Marcia kept getting high marks. Democracy for America chair Jim Dean described her as “the model of the kind of community-focused, grassroots organizers our country needs in elected office to combat growing income inequality and the right-wing ideologies that enable it.” And progressive leaders and activists from across the United States relied on her as a resource—and a source of inspiration. In New Hampshire, her endorsement was coveted by Democratic contenders, as the 2016 presidential race illustrated. More than a year ago, Marcia joined other Democracy for America activists in urging Massachusetts Senator Elizabeth Warren to seek the Democratic nomination. When Warren opted out, Moody received personal appeals from candidates and surrogates, but she quickly aligned with the campaign of Vermont Senator Bernie Sanders. She joined the senator’s New Hampshire steering committee, delighting initially in his robust economic populism and later in his primary and caucus victories—which began in New Hampshire.

Marcia and I had lunch on the day of the New Hampshire primary. She was filled with stories of meetings with former Secretary of State Hillary Clinton at the Water Street Bookstore in downtown Exeter—despite some differences on issues, they got on well (as Marcia did with everyone)—and all the other political activists and authors and reporters who were showing up in Portsmouth and Exeter and Newmarket. Marcia was too modest to say it, of course, but many came—in primary season and out of it—to appear at events she organized in libraries, town halls, churches and bookstores. When she heard that anyone was ready to raise the progressive banner in New Hampshire, she was ready to make it happen, exclaiming: “Whooo Hooo. I will start working on it right away.”

Even as Marcia’s health was failing her, she kept talking politics. Our last phone conversation, just a little over a week ago, was filled with talk of primaries and platform fights and the upcoming New Hampshire gubernatorial race. (From the hospital bed where she was battling a nasty heart condition and related ailments, she recalled conversations with former congresswoman Carol Shea Porter, her great friend and compatriot, and explained why she thought New Hampshire Executive Council member Colin Van Ostern would win the state’s top job this fall.) That afternoon, like every other day, Marcia had a kind word for everyone who was advocating for peace and economic and social justice. She was, of course, concerned by the rise of Donald Trump. But she was also quite certain that New Hampshire and America would reject “that billionaire” in November. Marcia was always confident, even in the face of what she referred to as temporary setbacks.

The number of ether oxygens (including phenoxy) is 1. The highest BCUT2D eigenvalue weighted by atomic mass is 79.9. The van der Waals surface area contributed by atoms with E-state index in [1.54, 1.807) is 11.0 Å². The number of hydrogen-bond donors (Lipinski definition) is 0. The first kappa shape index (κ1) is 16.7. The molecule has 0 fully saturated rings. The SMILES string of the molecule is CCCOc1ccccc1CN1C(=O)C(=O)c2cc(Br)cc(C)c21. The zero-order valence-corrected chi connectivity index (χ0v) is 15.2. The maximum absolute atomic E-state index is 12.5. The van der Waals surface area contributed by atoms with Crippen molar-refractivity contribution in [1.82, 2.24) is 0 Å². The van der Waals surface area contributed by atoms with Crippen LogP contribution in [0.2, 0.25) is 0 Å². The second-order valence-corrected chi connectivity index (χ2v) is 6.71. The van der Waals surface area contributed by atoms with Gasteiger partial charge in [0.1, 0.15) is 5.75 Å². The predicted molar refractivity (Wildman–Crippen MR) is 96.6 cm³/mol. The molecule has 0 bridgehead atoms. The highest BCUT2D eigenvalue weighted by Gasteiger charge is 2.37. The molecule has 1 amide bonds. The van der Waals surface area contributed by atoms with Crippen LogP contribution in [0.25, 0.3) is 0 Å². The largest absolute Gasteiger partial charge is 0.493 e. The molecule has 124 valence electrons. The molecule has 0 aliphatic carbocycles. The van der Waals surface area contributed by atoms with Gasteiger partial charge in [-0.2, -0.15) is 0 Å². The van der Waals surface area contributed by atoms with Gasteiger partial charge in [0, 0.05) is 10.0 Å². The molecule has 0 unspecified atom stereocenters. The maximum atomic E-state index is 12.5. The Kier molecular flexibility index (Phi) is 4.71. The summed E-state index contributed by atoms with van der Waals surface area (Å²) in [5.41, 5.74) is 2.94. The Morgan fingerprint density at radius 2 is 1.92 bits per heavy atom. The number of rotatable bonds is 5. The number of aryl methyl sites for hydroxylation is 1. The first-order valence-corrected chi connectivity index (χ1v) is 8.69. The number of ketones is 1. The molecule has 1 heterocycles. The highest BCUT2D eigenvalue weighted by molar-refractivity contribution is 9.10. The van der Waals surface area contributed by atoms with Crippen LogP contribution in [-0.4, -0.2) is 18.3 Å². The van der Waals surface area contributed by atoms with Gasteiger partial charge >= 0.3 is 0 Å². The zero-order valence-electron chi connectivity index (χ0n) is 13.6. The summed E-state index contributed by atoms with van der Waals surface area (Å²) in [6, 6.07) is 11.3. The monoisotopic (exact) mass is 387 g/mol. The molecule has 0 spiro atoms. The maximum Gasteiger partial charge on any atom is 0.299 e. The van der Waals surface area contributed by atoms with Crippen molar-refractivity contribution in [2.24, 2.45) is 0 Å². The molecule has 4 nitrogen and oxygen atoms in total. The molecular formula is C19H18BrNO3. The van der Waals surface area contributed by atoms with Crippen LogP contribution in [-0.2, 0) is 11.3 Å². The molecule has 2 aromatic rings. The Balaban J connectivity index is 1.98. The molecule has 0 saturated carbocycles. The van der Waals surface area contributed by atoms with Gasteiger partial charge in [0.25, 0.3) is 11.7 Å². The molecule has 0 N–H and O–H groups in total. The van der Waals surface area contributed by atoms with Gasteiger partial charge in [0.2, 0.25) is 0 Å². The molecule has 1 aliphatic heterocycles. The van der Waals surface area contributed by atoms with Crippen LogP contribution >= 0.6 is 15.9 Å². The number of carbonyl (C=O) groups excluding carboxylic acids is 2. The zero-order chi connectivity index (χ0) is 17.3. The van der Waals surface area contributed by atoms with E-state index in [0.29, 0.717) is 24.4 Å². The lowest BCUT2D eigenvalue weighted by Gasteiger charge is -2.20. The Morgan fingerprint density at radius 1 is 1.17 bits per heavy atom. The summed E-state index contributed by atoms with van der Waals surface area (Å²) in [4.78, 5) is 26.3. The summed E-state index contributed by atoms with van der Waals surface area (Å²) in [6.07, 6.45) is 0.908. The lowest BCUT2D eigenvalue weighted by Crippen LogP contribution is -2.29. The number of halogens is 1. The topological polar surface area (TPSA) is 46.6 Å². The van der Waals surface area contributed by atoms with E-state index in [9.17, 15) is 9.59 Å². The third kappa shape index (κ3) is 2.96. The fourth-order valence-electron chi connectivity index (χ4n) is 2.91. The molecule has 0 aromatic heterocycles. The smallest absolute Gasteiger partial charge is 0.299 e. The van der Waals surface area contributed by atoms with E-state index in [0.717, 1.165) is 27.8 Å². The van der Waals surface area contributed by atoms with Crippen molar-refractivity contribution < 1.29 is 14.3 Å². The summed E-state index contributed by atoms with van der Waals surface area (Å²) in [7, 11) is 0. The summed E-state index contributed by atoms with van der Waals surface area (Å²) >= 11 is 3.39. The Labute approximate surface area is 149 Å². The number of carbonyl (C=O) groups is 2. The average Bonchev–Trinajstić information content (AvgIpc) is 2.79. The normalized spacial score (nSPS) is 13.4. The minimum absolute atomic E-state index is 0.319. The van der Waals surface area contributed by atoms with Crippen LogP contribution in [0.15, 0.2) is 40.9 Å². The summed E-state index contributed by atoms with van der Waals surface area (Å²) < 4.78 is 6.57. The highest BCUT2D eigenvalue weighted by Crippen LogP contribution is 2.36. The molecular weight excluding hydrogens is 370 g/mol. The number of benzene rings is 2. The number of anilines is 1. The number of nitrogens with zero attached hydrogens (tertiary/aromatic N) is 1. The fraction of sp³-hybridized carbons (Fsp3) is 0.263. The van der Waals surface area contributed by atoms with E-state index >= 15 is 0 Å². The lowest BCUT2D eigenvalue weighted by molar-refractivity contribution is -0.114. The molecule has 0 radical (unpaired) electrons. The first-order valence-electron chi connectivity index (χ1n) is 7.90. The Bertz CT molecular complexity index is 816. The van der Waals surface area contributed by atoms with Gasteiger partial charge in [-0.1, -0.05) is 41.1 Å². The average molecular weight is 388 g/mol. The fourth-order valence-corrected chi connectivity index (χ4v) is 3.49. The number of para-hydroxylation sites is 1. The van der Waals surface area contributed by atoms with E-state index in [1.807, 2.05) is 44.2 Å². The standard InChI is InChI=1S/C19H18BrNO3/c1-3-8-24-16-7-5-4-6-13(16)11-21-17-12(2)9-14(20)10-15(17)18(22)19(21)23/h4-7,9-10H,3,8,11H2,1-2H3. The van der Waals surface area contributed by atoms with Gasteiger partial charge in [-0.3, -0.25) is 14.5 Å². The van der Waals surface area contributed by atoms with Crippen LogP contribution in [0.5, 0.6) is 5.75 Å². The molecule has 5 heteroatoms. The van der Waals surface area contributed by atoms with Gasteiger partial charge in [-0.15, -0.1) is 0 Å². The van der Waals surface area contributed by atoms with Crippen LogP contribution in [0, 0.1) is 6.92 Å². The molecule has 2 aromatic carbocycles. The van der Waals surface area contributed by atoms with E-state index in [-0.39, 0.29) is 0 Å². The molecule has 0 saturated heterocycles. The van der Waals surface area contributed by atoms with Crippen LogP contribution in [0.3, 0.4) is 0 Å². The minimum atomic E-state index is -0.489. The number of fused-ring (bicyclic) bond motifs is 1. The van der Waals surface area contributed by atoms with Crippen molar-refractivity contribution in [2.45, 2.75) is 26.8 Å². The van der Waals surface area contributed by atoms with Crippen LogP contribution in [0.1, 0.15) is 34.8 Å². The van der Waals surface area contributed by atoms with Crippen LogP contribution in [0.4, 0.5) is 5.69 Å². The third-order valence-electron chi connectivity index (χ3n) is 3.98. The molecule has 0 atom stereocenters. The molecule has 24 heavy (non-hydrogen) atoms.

After the 2014 election, when a number of Republican governors and legislators with ALEC ties were reelected, Marcia was disappointed, but undaunted. “I just don’t understand why all those austerity governors got reelected,” she said. Marcia would shake her head, but she was already smiling, and saying, “All right, then, we’ll get ‘em the next time.”

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Katrina vanden Heuvel
Editorial Director and Publisher, The Nation